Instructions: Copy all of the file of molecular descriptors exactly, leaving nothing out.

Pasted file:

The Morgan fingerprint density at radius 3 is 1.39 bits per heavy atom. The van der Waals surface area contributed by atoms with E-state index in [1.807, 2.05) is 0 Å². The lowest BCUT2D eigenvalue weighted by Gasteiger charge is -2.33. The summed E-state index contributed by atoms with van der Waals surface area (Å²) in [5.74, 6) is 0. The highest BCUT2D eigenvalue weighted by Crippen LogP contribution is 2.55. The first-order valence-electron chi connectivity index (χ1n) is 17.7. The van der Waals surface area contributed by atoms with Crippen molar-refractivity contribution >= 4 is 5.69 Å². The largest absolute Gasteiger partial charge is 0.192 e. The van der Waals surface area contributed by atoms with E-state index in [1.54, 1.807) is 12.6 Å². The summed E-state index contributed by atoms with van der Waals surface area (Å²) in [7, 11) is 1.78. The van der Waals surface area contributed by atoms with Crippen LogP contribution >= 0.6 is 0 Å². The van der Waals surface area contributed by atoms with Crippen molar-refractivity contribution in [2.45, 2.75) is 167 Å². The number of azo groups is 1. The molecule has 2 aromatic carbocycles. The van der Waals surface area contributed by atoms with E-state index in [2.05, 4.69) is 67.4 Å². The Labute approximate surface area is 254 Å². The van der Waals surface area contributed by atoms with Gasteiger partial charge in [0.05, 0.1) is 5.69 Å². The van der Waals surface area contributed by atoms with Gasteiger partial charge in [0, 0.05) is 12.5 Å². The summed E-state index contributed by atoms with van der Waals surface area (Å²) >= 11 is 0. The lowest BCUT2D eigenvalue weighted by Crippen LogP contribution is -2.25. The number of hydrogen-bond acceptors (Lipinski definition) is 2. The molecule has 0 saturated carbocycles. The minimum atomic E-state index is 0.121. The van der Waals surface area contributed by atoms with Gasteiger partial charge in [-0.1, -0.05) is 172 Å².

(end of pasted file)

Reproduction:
The Morgan fingerprint density at radius 3 is 1.39 bits per heavy atom. The van der Waals surface area contributed by atoms with E-state index in [1.807, 2.05) is 0 Å². The lowest BCUT2D eigenvalue weighted by Gasteiger charge is -2.33. The summed E-state index contributed by atoms with van der Waals surface area (Å²) in [5.74, 6) is 0. The highest BCUT2D eigenvalue weighted by Crippen LogP contribution is 2.55. The first-order valence-electron chi connectivity index (χ1n) is 17.7. The van der Waals surface area contributed by atoms with Crippen molar-refractivity contribution >= 4 is 5.69 Å². The largest absolute Gasteiger partial charge is 0.192 e. The van der Waals surface area contributed by atoms with E-state index in [1.54, 1.807) is 12.6 Å². The summed E-state index contributed by atoms with van der Waals surface area (Å²) in [7, 11) is 1.78. The van der Waals surface area contributed by atoms with Crippen LogP contribution >= 0.6 is 0 Å². The van der Waals surface area contributed by atoms with Crippen molar-refractivity contribution in [2.45, 2.75) is 167 Å². The number of azo groups is 1. The molecule has 2 aromatic carbocycles. The van der Waals surface area contributed by atoms with E-state index in [2.05, 4.69) is 67.4 Å². The Labute approximate surface area is 254 Å². The van der Waals surface area contributed by atoms with Gasteiger partial charge in [0.05, 0.1) is 5.69 Å². The van der Waals surface area contributed by atoms with Gasteiger partial charge in [0, 0.05) is 12.5 Å². The summed E-state index contributed by atoms with van der Waals surface area (Å²) >= 11 is 0. The lowest BCUT2D eigenvalue weighted by Crippen LogP contribution is -2.25. The number of hydrogen-bond acceptors (Lipinski definition) is 2. The molecule has 0 saturated carbocycles. The minimum atomic E-state index is 0.121. The van der Waals surface area contributed by atoms with Gasteiger partial charge in [-0.1, -0.05) is 172 Å².